Suffering the Silence: Portraits of Chronic Illness

Share on facebook
Share on twitter
Share on email

This beautiful photography project, Suffering the Silence, aims to make more visible the millions of Americans suffering from invisible illnesses:

The stigma surrounding chronic illness can leave people feeling misunderstood, alone, dismissed, and silenced. When someone doesn’t look visibly sick, one can often forget what their life is like behind the scenes. Eleven New Yorkers spoke out about life with chronic illness, breaking their silence and painting a living portrait of what it is like to live with chronic disease. We will no longer suffer in silence.

CHRONICLYME_01-1-of-1
How might we use simple, participatory art projects like this to raise awareness about ME?
HIV_01-1-of-1

Check out more of their photos
Or tweet your own using the hashtag #sufferingthesilence

Looking for inspiration for your activism? Check out more great ideas or see our other resources.

Share on facebook
Facebook
Share on twitter
Twitter
Share on whatsapp
WhatsApp
Share on google
Google+
Share on email
Email

3 thoughts on “Suffering the Silence: Portraits of Chronic Illness”

  1. Beth Elaine Boel

    The simplicity of this intrigues me. Why couldn’t we join this campaign and launch our photos on August 8 in honor of Severe ME Day? Just a thought.

  2. I think this idea could translate really well to ME. Pictures of our “before” selves, and our “after” selves, in bed or elsewhere. If emotionally honest, these portraits could be extremely powerful.
    Or, pics of patients in bed, sufferinf, with a short statement about their life and levels of achievement before ME, like “before ME: Graduated 3rd in her law school class. After ME: couldn’t brush her own teeth.”

  3. i’d like to participate, but don’t have a camera or smart phone. don’t know if this site is actually working since i can’t see my name or email address in the above fields.
    i’ve been ill since 1990, diagnosed in 1994 with CFS, then a few years later with fibromyalgia. i’ve never had an ME diagnosis, but my symptoms are the same, with some additional medical issues. spent many years bed-bound.
    prior to getting ill i was a systems engineer for an international medical software company. i loved my job and enjoying time off with my friends. i was very active and engaged, and liked to travel. that was another life. everything is totally different now. i’m unable to work and my social interactions are limited. i try to visit my family across the country once a year, but i have to stay for 3-4 weeks to allow time to recoup before getting back on the plane. i barely keep up with my house and daily to-do list.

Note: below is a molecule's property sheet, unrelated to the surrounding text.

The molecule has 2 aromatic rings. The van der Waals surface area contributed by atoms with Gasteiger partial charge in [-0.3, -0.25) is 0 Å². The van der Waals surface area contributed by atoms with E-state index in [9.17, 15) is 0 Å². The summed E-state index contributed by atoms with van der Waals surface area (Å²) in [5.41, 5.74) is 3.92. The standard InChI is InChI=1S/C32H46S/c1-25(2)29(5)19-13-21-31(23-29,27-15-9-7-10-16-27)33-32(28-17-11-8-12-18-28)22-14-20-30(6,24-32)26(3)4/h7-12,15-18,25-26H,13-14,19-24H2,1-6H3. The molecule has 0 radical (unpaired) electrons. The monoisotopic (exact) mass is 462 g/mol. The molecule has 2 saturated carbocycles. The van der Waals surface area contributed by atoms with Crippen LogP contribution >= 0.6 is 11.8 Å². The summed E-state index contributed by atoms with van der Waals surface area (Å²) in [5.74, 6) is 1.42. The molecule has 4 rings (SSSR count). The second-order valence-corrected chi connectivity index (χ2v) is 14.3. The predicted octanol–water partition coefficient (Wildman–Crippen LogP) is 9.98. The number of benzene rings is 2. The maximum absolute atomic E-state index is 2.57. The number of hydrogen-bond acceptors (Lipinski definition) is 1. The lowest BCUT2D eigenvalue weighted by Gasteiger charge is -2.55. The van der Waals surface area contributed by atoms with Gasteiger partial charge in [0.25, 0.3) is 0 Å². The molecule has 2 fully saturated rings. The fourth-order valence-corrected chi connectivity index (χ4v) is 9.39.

my body is currently a mini pharmaceutical company, complete with side effects. but, it does make life a little more manageable. i can relate to the people who feel like they would be better off dead, but life continues. aging doesn’t help. but, some of my friends can now relate to my medical issues, which is a blessing. still, i’ve felt like an old lady for the past 25 years.
    so much of my budget is spent on medical bills, going from doctor to doctor, taking many tests and paying for meds. i’m very upset that social security benefits for people with disabilities in the US are slated to be cut by 19% in 2016. what will we do then?! i think that very few people are aware of this problem, so we need to make some noise. please help. thanks.
    -dee

Leave a Comment

Your email address will not be published. Required fields are marked *

Latest News

Sign petition To Fix ME/CFS tracking In US!

In August, we shared with you that we and six other ME/CFS organizations had submitted a proposal to the National Center of Health Statistics (NCHS) to fix the coding of ME/CFS in the US International Classification of Diseases (ICD-10-CM). Today, we are writing with an update on that proposal and asking that you sign the

Read More »

NICE announces roundtable event to ensure implementation of ME/CFS guideline

NICE announced today that it will hold a roundtable in September as the next step in the publication of the ME/CFS guideline. The roundtable will include representatives from patient organisations and charities, relevant professional societies, NHS England and NHS Improvement, NICE and the guideline committee. It aims to, “better understand the issues raised and determine

Read More »

#MEAction & 6 ME Orgs Call for CDC to Change How it Tracks ME/CFS

Together with six other organizations, we have submitted a proposal to the National Center for Health Statistics (NCHS) to add myalgic encephalomyelitis/chronic fatigue syndrome (ME/CFS) to the neurological chapter of the International Classification of Diseases (ICD-10-CM).  Today, ME/CFS does not exist in the US ICD-10-CM. Instead,  most US doctors assign the code for chronic fatigue

Read More »

Help keep our work going

We rely on donations from people like you to keep fighting for equality for people with ME.

Donate

Get actions alerts and news direct to your inbox

You can choose what you want to be kept up to date on.

Subscribe
Scroll to Top